Do your words often create the opposite effect of what you were hoping for – escalating tensions rather than solving problems? Author Carl Alasko believes that anyone can learn effective communications skills. In Say This, Not That, he provides simple instructions for what to say – and what not to say – in the moments when it really counts (and not after the fact, when it doesn’t). Accompanying each set of statements is a brief discussion about what makes one statement negative and destructive, and the other positive and effective.
Guiding you in cultivating the ability to say what you really want to say in all areas of life – from dating and relationships to parenting and the workplace – Say This, Not That is the ultimate resource for anyone who longs to consistently say the right thing at the right time.
SCENE 18: Why Are You So Grouchy?
THE SITUATION: Your girlfriend comes home in a sullen, grouchy mood. Within seconds you’re feeling upset at her for ruining your evening.
DON’T SAY THIS (accusingly): “Geez, what’s wrong with you?” (Sending the wrong message: I can’t deal with any uncomfortable feelings.)
DON’T CRITICIZE PEOPLE’S FEELINGS: The above question is both a criticism and an accusation. Criticism and accusation always feel like personal attacks and provoke a Reactive Response, which in turn will set off an argument.
REMEMBER YOUR RESPONSIBILITY: Your job is to be supportive of your partner’s feelings, even if the emotion may seem exaggerated, silly, useless, etc. To imply otherwise will make your partner feel as though she can’t trust you to deal with uncomfortable situations.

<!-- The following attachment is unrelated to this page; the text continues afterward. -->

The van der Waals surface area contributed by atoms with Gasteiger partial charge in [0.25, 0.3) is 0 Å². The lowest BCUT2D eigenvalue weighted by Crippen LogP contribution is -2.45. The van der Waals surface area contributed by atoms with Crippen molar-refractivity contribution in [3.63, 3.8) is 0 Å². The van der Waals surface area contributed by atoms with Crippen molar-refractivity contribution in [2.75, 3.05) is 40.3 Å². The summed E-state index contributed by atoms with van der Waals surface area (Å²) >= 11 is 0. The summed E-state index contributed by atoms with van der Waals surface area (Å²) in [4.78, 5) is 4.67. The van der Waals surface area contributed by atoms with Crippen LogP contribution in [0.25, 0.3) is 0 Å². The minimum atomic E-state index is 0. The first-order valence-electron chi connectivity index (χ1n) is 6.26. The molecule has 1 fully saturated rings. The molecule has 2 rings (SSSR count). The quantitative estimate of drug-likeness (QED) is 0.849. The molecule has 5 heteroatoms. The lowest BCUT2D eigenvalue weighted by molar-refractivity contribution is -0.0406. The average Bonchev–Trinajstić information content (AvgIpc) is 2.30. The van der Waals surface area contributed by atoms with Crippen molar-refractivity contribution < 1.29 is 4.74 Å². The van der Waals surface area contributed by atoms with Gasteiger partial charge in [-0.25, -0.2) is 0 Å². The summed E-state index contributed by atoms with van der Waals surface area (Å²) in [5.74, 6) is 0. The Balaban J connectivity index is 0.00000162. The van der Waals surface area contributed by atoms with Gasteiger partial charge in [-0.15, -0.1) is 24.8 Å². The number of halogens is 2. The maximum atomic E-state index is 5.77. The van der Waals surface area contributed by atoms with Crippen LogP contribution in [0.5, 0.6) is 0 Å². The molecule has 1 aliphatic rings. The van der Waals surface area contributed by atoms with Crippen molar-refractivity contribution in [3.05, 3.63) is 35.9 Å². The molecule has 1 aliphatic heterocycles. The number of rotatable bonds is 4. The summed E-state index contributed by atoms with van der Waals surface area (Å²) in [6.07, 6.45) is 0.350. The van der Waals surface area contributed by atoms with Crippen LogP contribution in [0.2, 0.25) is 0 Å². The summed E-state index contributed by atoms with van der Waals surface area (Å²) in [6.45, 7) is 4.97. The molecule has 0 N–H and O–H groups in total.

DON’T LET OTHERS’ FEELINGS OVERWHELM YOU: When we care about another person, we also care about their feelings . . . and their struggles. But jumping into their emotional swimming pool is never a good idea: Now you’re both wet! If you have healthy emotional boundaries, you won’t allow yourself to be taken over by another’s feelings. You need to maintain your own emotional independence so that you can express empathy, but not resentment. Without empathy, there can be no authentic closeness.
SAY THIS: “I’m sorry you’re feeling down. Is there something you’d like to talk about?” (Sending the right message: I’m strong enough to handle your feelings.)
PRACTICE CLOSENESS, NOT DISTANCE: There’s no such thing as a correct or incorrect feeling (except for rage—excessive anger expressed through screaming or violence—for which there’s no justification). When caught up in any emotion, we all need someone to hear us and acknowledge our feelings. We especially want the people closest to us to understand what we’re going through, or least make an effort. The more sincere the effort, the more people will feel loved.
LOVE IS A VERB: To love means to put forth a sincere effort to understand the other person’s reality. You don’t have to act like a therapist and say something to “cure” the situation. All you need to do is be present and available to listen.
THE MIRACLE OF LISTENING: Countless stories attest to the healing power of a good listener. It doesn’t take skill; it simply requires a willingness to be present. This willingness is instantly understood as love. However, if listening attentively doesn’t come easily to you, keep in mind that it is a skill that you can learn how to be a better listener . . . and it gets easier with the first sign of success.
Excerpted from Say This, Not That: A Foolproof Guide to Effective Interpersonal Communication by Carl Alasko, Ph.D. Copyright © 2013 by Carl Alasko, Ph.D. Published by Jeremy P. Tarcher, an imprint of Penguin, a division of Penguin Group USA, a Penguin Random House Company.